Pitching Mommy Bloggers

Danielle Donders is an avid blogger who has found herself on the receiving end of a growing wave of pitches from marketers for products and services. She shared her experience and insights with the Third Tuesday Ottawa attendees last night.

2007 10 15 010_edited-1 Danielle began her Postcards from the Mothership blog, which she referred to as her “online shrine to parental self absorption,” in January 2005. Nearly three years and more than 950 posts later, she’s still at it. No blog fading for her.

Why does she do it? “Self-indulgent narcissism. I started to talk about my life and people listened. They liked me. They really liked me. People care about what I say. And I’m totally addicted to it.”

And public relations practitioners and marketers definitely seem to care about what Danielle things and writes about. In just the last four months, she’s received pitches for skin lotion, shoes, coffee, head lice cures, three different cell phones, soup, Nestle Quick, recipe exchange site; public service site about breast exams, contests about writing, yogurt, Bounty paper towels, and books.

Why do marketers care about mommy bloggers? Mothers trust other mothers and look to them for testimonials and referrals to quality services and products. “The mom-osphere is very intimate. Everybody’s unique perspective on issues common to mothers makes it compelling reading for others.”

She says that she can really tell who cares about the bloggers they pitch and those that are just carpeting the terrain. For example, “I got an free pass invitation to go to a fitness centre for teens in Los Angeles. I’m a suburban mom in Ottawa with a 3 and 5 year old. They didn’t read my blog. So, I don’t care” about what there’re pitching.

2007 10 15 001 Advice for blogger relations: “Be a part of the community. That makes all the difference. Get to know the blogger. Show me that you care about what I’m writing, not simply about the eyeballs that come to my site. Follow up afterwards to let the blogger know that you read what they wrote and that you appreciated what they wrote.”

Danielle talked about one successful pitch to her – the Krazr blogger cellphone campaign. “I felt like they cared about what I was blogging about. One of their staff would follow up with me. He made a comment on a post I wrote about the phones.”

Does accepting a product oblige her to be positive about the product? “No. I’m obliged to be polite and reasonable and fair about the product. But if I hated the phone, I’d say so.” Danielle in fact indicated that before the trial with the Motorola phone, she had been offered a trial with a Nokia phone. She found it to be “too much phone and confusing” and she said so.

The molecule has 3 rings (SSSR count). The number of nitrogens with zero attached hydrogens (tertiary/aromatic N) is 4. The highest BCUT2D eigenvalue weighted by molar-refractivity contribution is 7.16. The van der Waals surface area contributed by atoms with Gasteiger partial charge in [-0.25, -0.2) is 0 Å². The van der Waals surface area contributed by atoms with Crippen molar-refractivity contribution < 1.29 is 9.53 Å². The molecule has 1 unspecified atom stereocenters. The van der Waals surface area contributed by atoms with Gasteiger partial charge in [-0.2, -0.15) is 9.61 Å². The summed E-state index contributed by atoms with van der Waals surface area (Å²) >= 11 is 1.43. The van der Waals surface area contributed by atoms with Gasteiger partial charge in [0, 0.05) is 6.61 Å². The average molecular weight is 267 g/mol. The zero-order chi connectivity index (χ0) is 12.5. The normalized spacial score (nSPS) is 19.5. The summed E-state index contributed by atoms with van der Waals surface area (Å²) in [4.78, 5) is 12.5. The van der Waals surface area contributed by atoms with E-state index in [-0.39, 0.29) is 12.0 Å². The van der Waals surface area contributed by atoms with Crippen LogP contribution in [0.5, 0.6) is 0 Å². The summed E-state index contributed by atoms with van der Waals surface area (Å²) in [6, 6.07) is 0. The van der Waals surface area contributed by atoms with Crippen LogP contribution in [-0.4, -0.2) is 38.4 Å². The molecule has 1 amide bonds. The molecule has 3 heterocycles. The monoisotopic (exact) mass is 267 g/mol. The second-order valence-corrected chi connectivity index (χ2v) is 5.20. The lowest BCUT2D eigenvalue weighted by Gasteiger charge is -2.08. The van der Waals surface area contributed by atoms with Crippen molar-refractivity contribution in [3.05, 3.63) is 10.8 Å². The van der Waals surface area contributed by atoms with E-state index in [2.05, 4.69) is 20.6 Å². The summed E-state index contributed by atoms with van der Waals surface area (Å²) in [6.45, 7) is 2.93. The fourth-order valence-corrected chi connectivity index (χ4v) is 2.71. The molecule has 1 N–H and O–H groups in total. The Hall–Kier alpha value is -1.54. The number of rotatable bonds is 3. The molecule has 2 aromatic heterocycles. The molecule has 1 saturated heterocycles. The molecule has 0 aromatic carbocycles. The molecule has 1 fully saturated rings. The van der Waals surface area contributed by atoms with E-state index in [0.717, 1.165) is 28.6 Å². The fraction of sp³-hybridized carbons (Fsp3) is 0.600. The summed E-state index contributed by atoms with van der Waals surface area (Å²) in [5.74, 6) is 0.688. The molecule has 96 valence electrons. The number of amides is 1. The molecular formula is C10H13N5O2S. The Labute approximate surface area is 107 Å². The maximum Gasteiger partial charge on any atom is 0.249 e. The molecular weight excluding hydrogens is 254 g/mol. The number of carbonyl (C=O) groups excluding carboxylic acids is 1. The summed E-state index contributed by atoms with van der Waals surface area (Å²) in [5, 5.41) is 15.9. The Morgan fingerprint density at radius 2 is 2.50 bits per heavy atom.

In her “day job”, Danielle works for the federal government. She has parlayed her experience as a mommy blogger into a full time assignment to help her department figure out the intersection between social media and government communications. She believes that social media can put a human face on government.

How should government approach bloggers? They should absolutely listen. … You’re not going to get an accurate impression. But do you get an accurate impression by reading the Globe and Mail.”

“Government is slow. It’s like turning around the Queen Mary. It takes some very strong evangelists. … They are so risk averse.”

A great presentation from an engaging personality. Thank you Danielle!

  • Sorry about not making it, Joe. I was hijacked by an annual report.

  • Thanks again for the opportunity, Joe. I’ve been doing a lot of social media evangelizing to the uninitiated around here, so it was a real delight to be able to share information, ideas and perspectives with a crowd that really “gets” it.

    Thanks for this great wrap-up, too!

  • Chamika

    This was my second Third Tuesday event and I really enjoyed the speaker, the topic and the crowd. Your summary is very accurate and well-written.

    People who are curious about what Third Tuesday is all about should come and check out the events – I was worried about not meeting anyone or feeling like an outsider but Joe and Ian are great hosts who make you feel welcome.

    Thank you for organizing these events and thanks also for your wonderful words of advice and insight about blogging and taking on social media projects. You offered some excellent practical advice that I will be following soon.

  • Flattered to read that Danielle viewed our campaign and approach as a positive experience – she was a pleasure to deal with and wrote some highly entertaining posts.

    Some great insights for others to learn from, Joe. Thanks for sharing.

  • Cynthia

    Thanks, Joe, for organizing this event (my first) and bringing together so many like-minded people. Danielle is an intelligent and engaging speaker and I enjoyed her presentation.

  • I want to second Chamika’s comment.

    This was my first Third Tuesday event and was very impressed. Joe was a great host and made me feel very welcome.

    I think these events are a great opportunity for communication professionals and social media enthusiasts to get together and discuss our ever changing environment and learn from others experiences.

    Thank you Danielle for sharing your experiences and making me ever so addicted to your blog.

  • Sorry to have missed this one … maybe we can coax Danielle over to Montreal one day

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